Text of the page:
When I was a younger lad, I really did not like board games. I was one of those people who would say “they are called bored games for a reason” thinking I was being clever. At the time though, it was kind of accurate. All I had played were the games you see at big-box stores like Monopoly, Clue, and Sorry. To me, they really were boring. Everything, it seemed, was based on luck. If the dice landed in my favor, I won. If they didn’t, I lost.
Now, it is important to note, I seem to be a statistical outlier when it comes to rolling dice. I have the worst luck. A lot of people say that and many people I have played games with in the past roll their eyes when I say that. Then we play a few games together, and the eye rolling stops. My dice rolls are consistently bad and I cannot explain why. As a result, I hated those roll and move games I played as a kid because not only did I rarely win, I usually got dead last. As a result, I did not give board games a chance for quite a long time.
The game that changed my mind, as it did for many people, was Settlers of Catan (now officially known just as Catan). When I first played this game (it would have been the mid-2000s) I was hooked. I wanted to play it all the time. Up to that point I had been playing video games most of my life, and I saw video games as the only place I could get some type of real player interaction. But with the ability to trade, form unofficial alliances, and back-stab your fellow player, Catan helped show me that board games could be much more than the traditional role and move games I had played in my past.
Playing Catan encouraged me to check out other games. Soon Ticket to Ride and Pandemic were added to the rotation and while I enjoyed all of these games, I was thirsting for something bigger, heavier, and with more strategy. That is when I was introduced to Power Grid. The level of strategy needed in Power Grid exceeded the previous board games I had played, and most video games. The idea that there were more games like Power Grid out there caused me to get more involved in designer board game community. I started seeking out more games, and similar to video games, was buying a ton of them. As a result, I have a healthy collection of my own which is around 75 games. This seems like a lot to some people, but to many folks in the board game hobby, this is a pretty small collection.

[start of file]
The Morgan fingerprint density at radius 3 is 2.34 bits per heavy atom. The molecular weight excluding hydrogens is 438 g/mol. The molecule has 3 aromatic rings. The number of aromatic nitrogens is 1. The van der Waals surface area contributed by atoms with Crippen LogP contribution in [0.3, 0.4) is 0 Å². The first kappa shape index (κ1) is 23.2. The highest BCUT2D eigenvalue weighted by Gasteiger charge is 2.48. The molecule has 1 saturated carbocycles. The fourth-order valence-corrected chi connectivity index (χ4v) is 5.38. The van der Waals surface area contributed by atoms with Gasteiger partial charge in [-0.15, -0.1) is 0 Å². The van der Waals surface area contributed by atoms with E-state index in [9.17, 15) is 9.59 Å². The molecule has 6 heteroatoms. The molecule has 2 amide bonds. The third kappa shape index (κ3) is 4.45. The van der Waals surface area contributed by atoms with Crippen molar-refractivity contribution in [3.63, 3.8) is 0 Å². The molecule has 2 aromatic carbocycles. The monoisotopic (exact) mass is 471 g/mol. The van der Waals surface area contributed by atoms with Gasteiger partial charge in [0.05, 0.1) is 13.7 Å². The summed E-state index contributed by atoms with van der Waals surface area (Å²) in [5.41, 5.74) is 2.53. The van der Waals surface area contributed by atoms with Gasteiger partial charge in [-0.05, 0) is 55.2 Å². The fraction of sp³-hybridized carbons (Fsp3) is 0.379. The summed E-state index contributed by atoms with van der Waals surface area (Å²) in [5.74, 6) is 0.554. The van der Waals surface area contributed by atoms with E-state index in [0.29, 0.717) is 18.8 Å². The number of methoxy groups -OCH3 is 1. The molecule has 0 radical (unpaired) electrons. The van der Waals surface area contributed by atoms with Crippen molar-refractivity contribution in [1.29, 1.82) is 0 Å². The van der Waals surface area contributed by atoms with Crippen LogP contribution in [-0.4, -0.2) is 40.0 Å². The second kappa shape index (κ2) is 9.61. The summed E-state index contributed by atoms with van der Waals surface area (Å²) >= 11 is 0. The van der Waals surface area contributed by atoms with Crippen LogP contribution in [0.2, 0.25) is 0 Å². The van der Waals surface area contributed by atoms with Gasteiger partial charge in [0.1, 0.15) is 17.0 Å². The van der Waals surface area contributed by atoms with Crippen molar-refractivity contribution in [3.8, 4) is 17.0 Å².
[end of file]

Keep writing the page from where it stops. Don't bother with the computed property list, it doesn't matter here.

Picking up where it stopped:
A couple quick clarifications. What is the difference between board games and tabletop games? Tabletop is a broader definition that includes board games, but also includes many other types of games such as collectible card games, miniatures games, pen and paper RPGs, etc. I use them interchangeably but some folks don’t, so just be aware of this if you read other articles. Another thing you may see is folks referring to games as “designer” or “hobby” board games. What does that mean? It used to be a way to differentiate the games you would get at a big box store (think Target, Walmart, etc.) from those you would find at a specialty store (often referred to as a “FLG” or Friendly Local Game Store). With the surge of designer board game popularity though, many entry-level hobby board games (often called “gateway games”) can now be found at big-box stores, and some specialized retailers (especially Barnes & Noble) have a large offering of designer games.
So, what is the point of this article? I wanted you to know just a touch about my journey into the world of board games and to let you know there will be more articles about board games coming in the near future. I plan to do some reviews as well as “list” style articles covering my favorite games in different genres. If there are other topics you would like me to write about, be sure to let me know in the comments below or hit me up on Twitter.